Politics & Policy

Winning with Romney

Mitt Romney speaks at Otterbein University in Westerville, Ohio, April 27, 2012.
This could be bigger than 1980.

Will it be Marco? Or New Mexico governor Susana Martinez (twofer!)? Will he be a Washington outsider, as Sarah Palin was? Will she be? Will Team Romney double down on the economics theme and go with Ohio senator Rob Portman, former director of the Office of Management and Budget? Interest in the veepstakes seems more intense than usual this year because of a general sense of unspectacularness about Romney, or so the narrative goes — the notion that Republicans have “settled” on a nominee they aren’t really excited about and thus need to add some spice at the bottom of the ticket.

But this is to miss the central story: that Mitt Romney may indeed be the man of our national moment. America is looking for someone who can articulate a realistically optimistic vision for the future and start to turn things around: Someone who can take us out of our national funk — which Washington has not been making better, but worse — and get us back on track, and then some.

#ad#In 2010, the electorate was unhappy and demanded change. Even demographic groups that had traditionally voted Democratic — perhaps most notably women, given recent and perpetual Democratic claims — gave the GOP a try. But there’s only so much you can change when the president’s not on the ballot. And in 2012, the causes of discontent — unemployment and economic uncertainty — some of which are the direct result of the current president and his policies, remain. With those and other issues on the table — religious liberty most alarmingly — this election could be bigger than 1980, with just the right man with just the right skill set to be a transformational leader.

“I do think Romney is exceedingly well suited to this particular moment and what it requires,” says Yuval Levin, editor of National Affairs. “What’s needed is basically the modernization of the American economy, and especially of the American public sector, and that kind of modernization to improve efficiency and better suit a failing enterprise to the demands of a competitive economy is what Romney has always done well.”

Jay Cost, author of the forthcoming book Spoiled Rotten: How the Politics of Patronage Corrupted the Once Noble Democratic Party and Now Threatens the American Republic, adds: “I think the biggest lesson Romney should take from Reagan is the latter’s singular focus on restoring American greatness. Reagan’s campaign was like a laser-guided missile that focused entirely on the issue of the economy. This helped him win the election . . . but it also gave him a real mandate to implement his tax-cut plan in the summer of 1981.”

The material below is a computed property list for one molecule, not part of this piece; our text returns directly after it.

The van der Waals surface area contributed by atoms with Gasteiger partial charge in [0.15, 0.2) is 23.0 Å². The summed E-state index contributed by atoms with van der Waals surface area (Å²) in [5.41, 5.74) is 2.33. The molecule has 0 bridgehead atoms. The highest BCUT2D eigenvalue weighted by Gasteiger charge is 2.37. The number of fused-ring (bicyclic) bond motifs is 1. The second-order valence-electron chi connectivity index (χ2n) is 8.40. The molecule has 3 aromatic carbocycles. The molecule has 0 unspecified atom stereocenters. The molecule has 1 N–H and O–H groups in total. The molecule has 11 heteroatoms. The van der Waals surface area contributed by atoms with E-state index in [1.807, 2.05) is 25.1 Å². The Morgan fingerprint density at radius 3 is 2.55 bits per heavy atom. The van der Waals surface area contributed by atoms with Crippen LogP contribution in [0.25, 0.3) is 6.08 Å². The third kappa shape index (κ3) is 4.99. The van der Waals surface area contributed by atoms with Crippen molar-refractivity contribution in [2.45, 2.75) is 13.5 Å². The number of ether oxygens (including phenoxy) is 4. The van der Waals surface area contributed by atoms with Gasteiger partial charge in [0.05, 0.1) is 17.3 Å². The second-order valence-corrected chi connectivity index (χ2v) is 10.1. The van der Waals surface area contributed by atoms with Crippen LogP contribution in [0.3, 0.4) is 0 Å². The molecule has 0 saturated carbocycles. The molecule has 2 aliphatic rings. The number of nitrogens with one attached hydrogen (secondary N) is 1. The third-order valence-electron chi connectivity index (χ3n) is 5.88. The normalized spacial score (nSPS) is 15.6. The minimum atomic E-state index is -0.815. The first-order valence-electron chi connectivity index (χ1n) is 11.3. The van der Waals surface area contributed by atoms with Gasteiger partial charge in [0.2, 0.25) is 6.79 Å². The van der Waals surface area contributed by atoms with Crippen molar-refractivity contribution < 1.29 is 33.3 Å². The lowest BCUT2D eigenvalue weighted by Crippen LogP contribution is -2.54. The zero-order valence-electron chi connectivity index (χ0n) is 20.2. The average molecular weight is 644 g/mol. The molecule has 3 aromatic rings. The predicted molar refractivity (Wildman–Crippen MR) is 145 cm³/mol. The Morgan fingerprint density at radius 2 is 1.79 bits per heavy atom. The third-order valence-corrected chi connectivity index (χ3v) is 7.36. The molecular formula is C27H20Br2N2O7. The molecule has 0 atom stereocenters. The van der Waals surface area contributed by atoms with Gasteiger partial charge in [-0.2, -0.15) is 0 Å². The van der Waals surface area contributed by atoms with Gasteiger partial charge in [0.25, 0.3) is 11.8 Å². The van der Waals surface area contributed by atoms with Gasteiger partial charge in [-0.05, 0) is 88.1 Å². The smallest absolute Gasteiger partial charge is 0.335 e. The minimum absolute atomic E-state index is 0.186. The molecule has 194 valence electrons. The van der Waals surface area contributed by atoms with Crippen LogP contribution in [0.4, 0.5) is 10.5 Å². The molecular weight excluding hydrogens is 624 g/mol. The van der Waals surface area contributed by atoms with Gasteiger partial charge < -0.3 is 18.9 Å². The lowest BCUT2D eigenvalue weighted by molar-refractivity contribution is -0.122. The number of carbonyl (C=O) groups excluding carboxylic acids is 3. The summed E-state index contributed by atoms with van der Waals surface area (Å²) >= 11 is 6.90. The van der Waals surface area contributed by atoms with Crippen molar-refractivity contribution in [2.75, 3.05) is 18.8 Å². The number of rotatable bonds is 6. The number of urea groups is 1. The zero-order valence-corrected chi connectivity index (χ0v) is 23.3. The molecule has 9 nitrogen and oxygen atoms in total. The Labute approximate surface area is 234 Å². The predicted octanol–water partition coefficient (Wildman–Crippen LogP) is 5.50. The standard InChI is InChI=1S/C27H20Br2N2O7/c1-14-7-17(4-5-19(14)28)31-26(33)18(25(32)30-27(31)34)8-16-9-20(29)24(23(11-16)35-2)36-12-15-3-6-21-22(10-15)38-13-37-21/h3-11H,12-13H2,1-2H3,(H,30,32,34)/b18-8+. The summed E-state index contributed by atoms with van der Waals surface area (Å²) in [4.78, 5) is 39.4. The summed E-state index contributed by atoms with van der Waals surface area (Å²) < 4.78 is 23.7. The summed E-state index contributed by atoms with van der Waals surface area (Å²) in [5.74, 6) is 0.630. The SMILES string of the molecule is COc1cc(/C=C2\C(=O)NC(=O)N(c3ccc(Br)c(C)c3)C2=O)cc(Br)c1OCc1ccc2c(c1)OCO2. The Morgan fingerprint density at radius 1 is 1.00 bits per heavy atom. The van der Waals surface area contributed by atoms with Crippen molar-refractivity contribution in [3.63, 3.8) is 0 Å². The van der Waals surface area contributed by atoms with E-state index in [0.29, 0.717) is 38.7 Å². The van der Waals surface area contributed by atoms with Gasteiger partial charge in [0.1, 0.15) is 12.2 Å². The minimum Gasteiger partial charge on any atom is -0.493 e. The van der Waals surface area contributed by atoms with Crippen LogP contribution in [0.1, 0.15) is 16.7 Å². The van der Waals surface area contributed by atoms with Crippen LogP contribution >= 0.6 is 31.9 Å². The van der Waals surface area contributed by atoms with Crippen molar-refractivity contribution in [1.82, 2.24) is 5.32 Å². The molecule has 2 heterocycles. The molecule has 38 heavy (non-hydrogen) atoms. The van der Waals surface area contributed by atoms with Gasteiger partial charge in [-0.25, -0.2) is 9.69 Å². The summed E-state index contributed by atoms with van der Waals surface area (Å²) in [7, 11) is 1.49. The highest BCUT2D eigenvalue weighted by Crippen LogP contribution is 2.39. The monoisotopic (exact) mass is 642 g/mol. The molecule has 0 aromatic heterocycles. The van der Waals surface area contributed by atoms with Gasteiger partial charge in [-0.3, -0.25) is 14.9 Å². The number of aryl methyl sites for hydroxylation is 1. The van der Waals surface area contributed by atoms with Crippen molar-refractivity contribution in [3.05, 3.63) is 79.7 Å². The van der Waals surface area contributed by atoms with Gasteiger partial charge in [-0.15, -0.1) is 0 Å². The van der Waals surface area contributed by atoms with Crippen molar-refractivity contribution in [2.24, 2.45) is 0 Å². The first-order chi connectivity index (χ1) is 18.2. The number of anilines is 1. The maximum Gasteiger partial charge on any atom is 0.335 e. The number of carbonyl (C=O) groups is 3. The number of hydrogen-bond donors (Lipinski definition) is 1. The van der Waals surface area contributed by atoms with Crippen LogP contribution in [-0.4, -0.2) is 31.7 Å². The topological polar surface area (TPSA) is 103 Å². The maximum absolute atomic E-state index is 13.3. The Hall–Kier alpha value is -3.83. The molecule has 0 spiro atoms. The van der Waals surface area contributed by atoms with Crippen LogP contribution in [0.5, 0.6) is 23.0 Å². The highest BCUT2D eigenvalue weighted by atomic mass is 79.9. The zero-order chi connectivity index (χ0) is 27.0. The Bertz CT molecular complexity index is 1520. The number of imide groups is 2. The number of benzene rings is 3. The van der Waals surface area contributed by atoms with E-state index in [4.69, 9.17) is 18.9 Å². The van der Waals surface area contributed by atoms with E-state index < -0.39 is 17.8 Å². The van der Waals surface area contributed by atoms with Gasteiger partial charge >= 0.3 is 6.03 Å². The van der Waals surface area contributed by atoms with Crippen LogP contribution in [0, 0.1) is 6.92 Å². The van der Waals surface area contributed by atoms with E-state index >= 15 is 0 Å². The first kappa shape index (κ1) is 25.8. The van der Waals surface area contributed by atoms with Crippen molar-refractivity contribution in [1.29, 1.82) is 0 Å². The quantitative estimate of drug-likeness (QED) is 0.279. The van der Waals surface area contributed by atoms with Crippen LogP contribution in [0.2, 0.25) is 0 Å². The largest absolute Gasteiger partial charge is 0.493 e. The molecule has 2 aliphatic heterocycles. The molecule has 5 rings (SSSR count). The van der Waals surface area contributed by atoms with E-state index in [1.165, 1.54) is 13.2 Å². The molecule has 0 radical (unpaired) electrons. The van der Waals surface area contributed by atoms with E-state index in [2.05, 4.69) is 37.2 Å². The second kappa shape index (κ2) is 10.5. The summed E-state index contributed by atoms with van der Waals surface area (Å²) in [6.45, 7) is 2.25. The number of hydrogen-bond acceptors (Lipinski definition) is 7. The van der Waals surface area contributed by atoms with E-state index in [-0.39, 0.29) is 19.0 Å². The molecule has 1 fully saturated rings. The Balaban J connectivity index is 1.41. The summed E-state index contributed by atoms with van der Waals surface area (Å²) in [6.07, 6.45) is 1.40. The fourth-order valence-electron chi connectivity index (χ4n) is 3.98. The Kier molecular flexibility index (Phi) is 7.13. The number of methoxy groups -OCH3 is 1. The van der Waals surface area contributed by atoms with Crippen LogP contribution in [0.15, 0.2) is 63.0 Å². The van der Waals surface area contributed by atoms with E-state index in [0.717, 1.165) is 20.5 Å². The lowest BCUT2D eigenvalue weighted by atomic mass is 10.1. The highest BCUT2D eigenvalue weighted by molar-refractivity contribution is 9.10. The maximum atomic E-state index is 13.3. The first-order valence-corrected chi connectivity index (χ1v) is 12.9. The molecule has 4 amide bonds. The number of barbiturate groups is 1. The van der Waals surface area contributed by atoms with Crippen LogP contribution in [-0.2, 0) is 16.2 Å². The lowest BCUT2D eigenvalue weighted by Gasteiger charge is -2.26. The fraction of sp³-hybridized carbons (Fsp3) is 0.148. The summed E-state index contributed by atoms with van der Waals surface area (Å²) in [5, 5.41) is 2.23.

Reagan faced a cold war, hyperinflation, and a slowdown in productivity growth. Still, Douglas Holtz-Eakin, president of the American Action Forum, observes that on “balance Romney has a better setting. But he has to express belief in America and govern accordingly.”

#page#“Reagan not only talked about his belief in America, he governed with a quiet confidence,” Holtz-Eakin recalls. “He was willing to draft bills . . . not punt to Congress, and got Democratic cosponsors on key bills including tax cuts and spending reforms. This showed he was sure his ideas were both right and broadly accepted. Romney needs to do that as well.”

Romney has the clarifying issues of liberty and stewardship: Will our children and grandchildren still live in the kind of nation our ancestors came here for? “Four years ago,” Romney said last week in his victory speech after winning five primaries, “Barack Obama dazzled us in front of Greek columns with sweeping promises of hope and change. But after we came down to earth, after the celebration and parades, what do we have to show for three and a half years of President Obama?” Romney continued: “Because he has failed, he will run a campaign of diversions, distractions, and distortions. That kind of campaign may have worked at another place and in a different time. But not here and not now.”

#ad#The bills are coming due, and Americans may have lost patience with the recklessness of those who ran them up.

With the right policies and some inspiration, a President Romney could “spur entrepreneurs, manufacturers, the rest of the private sector, and the American people to new heights,” observes Al Felzenberg, presidential historian and author of The Leaders We Deserved (and a Few We Didn’t): Rethinking the Presidential Rating Game. Not through “stimulus” but through unburdening Americans of a federal government enlarged when we can least afford it. “Reagan had it right when he suggested that when they put their mind to something, there is nothing the American people cannot do. ‘We are, after all, Americans,’ he would say.”

Mitt Romney is a candidate whose record and rhetoric suggest he might just know what he’s doing. Surely his running mate will help articulate his vision, but the No. 2 is only that. There is hunger out there for an election that will make a huge difference for the better in our national life. “Winning the future,” to borrow a phrase, is not only possible. It’s our duty. The resources are there, and the leader is there. It’s time for America to choose.

Kathryn Jean Lopez is editor-at-large of National Review Online. This column is available exclusively through United Media.

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